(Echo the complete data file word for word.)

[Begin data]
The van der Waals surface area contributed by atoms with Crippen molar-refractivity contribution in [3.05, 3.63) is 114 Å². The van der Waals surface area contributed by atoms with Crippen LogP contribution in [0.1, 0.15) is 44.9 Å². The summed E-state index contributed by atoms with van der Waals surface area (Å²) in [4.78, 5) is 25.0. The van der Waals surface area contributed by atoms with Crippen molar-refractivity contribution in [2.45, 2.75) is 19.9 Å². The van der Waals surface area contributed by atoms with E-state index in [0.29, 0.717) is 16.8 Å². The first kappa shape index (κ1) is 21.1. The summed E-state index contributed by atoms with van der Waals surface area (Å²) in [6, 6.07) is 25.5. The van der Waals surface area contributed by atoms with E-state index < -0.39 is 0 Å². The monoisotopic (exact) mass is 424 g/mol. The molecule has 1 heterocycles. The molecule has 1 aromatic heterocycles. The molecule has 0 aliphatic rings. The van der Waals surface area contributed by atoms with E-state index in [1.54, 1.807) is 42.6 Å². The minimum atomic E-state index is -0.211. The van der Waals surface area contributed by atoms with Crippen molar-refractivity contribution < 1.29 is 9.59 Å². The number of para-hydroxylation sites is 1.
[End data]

The van der Waals surface area contributed by atoms with Crippen molar-refractivity contribution in [3.05, 3.63) is 114 Å². The van der Waals surface area contributed by atoms with Crippen LogP contribution in [0.1, 0.15) is 44.9 Å². The summed E-state index contributed by atoms with van der Waals surface area (Å²) in [4.78, 5) is 25.0. The van der Waals surface area contributed by atoms with Crippen molar-refractivity contribution in [2.45, 2.75) is 19.9 Å². The van der Waals surface area contributed by atoms with E-state index in [0.29, 0.717) is 16.8 Å². The first kappa shape index (κ1) is 21.1. The summed E-state index contributed by atoms with van der Waals surface area (Å²) in [6, 6.07) is 25.5. The van der Waals surface area contributed by atoms with E-state index < -0.39 is 0 Å². The monoisotopic (exact) mass is 424 g/mol. The molecule has 1 heterocycles. The molecule has 1 aromatic heterocycles. The molecule has 0 aliphatic rings. The van der Waals surface area contributed by atoms with E-state index in [1.54, 1.807) is 42.6 Å². The minimum atomic E-state index is -0.211. The van der Waals surface area contributed by atoms with Crippen molar-refractivity contribution < 1.29 is 9.59 Å². The number of para-hydroxylation sites is 1.